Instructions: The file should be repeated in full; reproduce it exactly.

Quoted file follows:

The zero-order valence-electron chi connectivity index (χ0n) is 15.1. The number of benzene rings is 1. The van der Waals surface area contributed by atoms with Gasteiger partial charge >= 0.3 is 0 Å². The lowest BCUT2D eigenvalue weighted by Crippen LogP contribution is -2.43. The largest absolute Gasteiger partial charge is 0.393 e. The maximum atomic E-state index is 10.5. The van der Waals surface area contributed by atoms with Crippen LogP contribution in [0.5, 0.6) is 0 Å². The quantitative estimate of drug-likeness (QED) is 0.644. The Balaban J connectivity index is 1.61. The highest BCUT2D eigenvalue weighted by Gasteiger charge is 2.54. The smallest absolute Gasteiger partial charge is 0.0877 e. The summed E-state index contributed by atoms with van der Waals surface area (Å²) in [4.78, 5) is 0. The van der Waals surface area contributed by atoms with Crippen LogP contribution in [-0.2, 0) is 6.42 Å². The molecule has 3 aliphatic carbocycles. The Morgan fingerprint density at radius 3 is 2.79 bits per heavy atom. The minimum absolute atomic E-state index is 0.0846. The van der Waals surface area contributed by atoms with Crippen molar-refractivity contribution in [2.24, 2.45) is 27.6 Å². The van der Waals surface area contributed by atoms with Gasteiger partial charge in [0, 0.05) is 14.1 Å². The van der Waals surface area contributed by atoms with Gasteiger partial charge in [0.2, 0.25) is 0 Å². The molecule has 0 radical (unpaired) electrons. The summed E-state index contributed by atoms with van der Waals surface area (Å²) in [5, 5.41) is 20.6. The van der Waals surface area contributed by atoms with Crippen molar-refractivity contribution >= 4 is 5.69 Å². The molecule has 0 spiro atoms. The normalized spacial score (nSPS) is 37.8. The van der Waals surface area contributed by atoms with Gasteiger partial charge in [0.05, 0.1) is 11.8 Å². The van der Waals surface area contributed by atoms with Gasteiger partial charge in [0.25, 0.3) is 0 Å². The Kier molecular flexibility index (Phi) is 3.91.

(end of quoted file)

The zero-order valence-electron chi connectivity index (χ0n) is 15.1. The number of benzene rings is 1. The van der Waals surface area contributed by atoms with Gasteiger partial charge >= 0.3 is 0 Å². The lowest BCUT2D eigenvalue weighted by Crippen LogP contribution is -2.43. The largest absolute Gasteiger partial charge is 0.393 e. The maximum atomic E-state index is 10.5. The van der Waals surface area contributed by atoms with Crippen LogP contribution in [0.5, 0.6) is 0 Å². The quantitative estimate of drug-likeness (QED) is 0.644. The Balaban J connectivity index is 1.61. The highest BCUT2D eigenvalue weighted by Gasteiger charge is 2.54. The smallest absolute Gasteiger partial charge is 0.0877 e. The summed E-state index contributed by atoms with van der Waals surface area (Å²) in [4.78, 5) is 0. The van der Waals surface area contributed by atoms with Crippen LogP contribution in [-0.2, 0) is 6.42 Å². The molecule has 3 aliphatic carbocycles. The Morgan fingerprint density at radius 3 is 2.79 bits per heavy atom. The minimum absolute atomic E-state index is 0.0846. The van der Waals surface area contributed by atoms with Crippen molar-refractivity contribution in [2.24, 2.45) is 27.6 Å². The van der Waals surface area contributed by atoms with Gasteiger partial charge in [0, 0.05) is 14.1 Å². The van der Waals surface area contributed by atoms with Gasteiger partial charge in [0.2, 0.25) is 0 Å². The molecule has 0 radical (unpaired) electrons. The summed E-state index contributed by atoms with van der Waals surface area (Å²) in [5, 5.41) is 20.6. The van der Waals surface area contributed by atoms with Crippen molar-refractivity contribution >= 4 is 5.69 Å². The molecule has 0 spiro atoms. The normalized spacial score (nSPS) is 37.8. The van der Waals surface area contributed by atoms with Gasteiger partial charge in [0.05, 0.1) is 11.8 Å². The van der Waals surface area contributed by atoms with Gasteiger partial charge in [0.25, 0.3) is 0 Å². The Kier molecular flexibility index (Phi) is 3.91.